What was most interesting about this piece, though, was how it was prototypical of Jack Vance’s Dying Earth. The sun is huge and red, most of the civilizations have fallen, many continents have sunk beneath the waves, and mankind has reverted to a kind of decadent barbarism; the people of Tzar debauch themselves in drink, sex and wild revelries as they await the inevitable end of all things. The immortal cyborg is desperately suicidal, just a head connected to machines keeping it alive throughout the ages – it’s gained countless lifetimes of wisdom and knowledge since they days it was a mad scientist, and it has witnessed mankind’s descent: the last thing it wants is the evil king to drag him further into the future and so bargains with the party to kill it.

Had I read this story earlier, I would’ve probably been more blown away by it. Instead, I’d say that it was a solid, workmanlike but entertaining piece that is more par-for-the-course of pulp SF adventure than any sort of outstanding exemplary story. For instance, it lacks the kitchen-sink gonzo approach of a fairly similar story by Gardner F. Fox written just a few years later. But don’t take that for my saying this wasn’t good fun.

At the end, Ethan Drew is at first sad, because all of his friends and companions are all dead, or in the case of the dame and her father, not born for over a million years, but then he is happy, because he realizes that they are all still alive in their times – time was all that separated them. On one hand, it’s not quite as satisfying an ending as I would’ve liked, but it does leave the door open for future adventures of the Comrades of Time – someone get on making a comic out of this!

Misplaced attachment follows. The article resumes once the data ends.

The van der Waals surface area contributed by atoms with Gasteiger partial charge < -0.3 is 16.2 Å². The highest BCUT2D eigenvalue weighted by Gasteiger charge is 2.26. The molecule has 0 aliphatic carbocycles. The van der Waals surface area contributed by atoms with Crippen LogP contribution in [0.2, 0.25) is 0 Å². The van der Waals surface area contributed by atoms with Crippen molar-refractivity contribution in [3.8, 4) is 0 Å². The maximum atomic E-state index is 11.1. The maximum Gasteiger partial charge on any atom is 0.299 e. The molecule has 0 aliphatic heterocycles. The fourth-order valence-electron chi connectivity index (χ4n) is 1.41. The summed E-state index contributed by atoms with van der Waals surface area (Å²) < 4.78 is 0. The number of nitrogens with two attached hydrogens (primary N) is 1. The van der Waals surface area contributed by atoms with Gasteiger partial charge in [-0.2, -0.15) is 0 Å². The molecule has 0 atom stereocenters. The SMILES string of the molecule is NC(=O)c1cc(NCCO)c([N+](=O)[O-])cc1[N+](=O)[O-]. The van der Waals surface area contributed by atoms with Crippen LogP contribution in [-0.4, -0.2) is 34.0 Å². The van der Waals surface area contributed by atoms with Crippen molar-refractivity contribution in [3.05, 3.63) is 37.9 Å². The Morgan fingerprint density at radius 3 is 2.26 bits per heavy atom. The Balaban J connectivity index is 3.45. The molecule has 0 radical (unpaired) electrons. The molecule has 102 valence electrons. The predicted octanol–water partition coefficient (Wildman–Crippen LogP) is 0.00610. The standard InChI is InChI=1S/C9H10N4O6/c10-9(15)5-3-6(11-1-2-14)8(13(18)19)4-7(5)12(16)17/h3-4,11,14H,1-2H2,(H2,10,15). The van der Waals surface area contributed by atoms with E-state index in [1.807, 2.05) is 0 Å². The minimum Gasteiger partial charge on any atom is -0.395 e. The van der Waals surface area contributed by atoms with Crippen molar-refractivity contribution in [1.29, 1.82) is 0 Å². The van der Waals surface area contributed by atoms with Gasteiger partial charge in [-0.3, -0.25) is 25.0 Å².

6 Comments
  • deuce says:

    Sounds like a fun read. A decent-sized collection could be made of Hamilton’s adventure SF.

  • Morgan says:

    There was a sequel in WEIRD TALES: “Armies From the Past.”

  • Daddy Warpig says:

    Sounds like a great story.

  • deuce says:

    “What was most interesting about this piece, though, was how it was prototypical of Jack Vance’s Dying Earth. The sun is huge and red, most of the civilizations have fallen, many continents have sunk beneath the waves, and mankind has reverted to a kind of decadent barbarism; the people of Tzar debauch themselves in drink, sex and wild revelries as they await the inevitable end of all things. The immortal cyborg is desperately suicidal… and so bargains with the party to kill it.”

    As far as the “dying earth” bit… While A. Merritt was Numero Uno for him, Hamilton also deeply admired Clark Ashton Smith and CAS’ “Zothique” tales which had started appearing a few years earlier in WT. In fact, it sounds like Ed’s version fits Zothique better than it does Vance’s later Dying Earth. We know Vance also read CAS.

    Gene Wolfe is a fan of both CAS and Vance. His “Book of the New Sun” is a great demonstration of that. However, I have to wonder if he read that Hamilton story. There is an important scene in THE SWORD OF THE LICTOR that appears to be a take on the “immortal cyborg with a grafted head — on a dying earth — seeking to commit suicide” idea. I wonder if Marc Aramini — author of BETWEEN LIGHT AND SHADOW from Castalia — is aware of this tale? It’s not like you see that every day.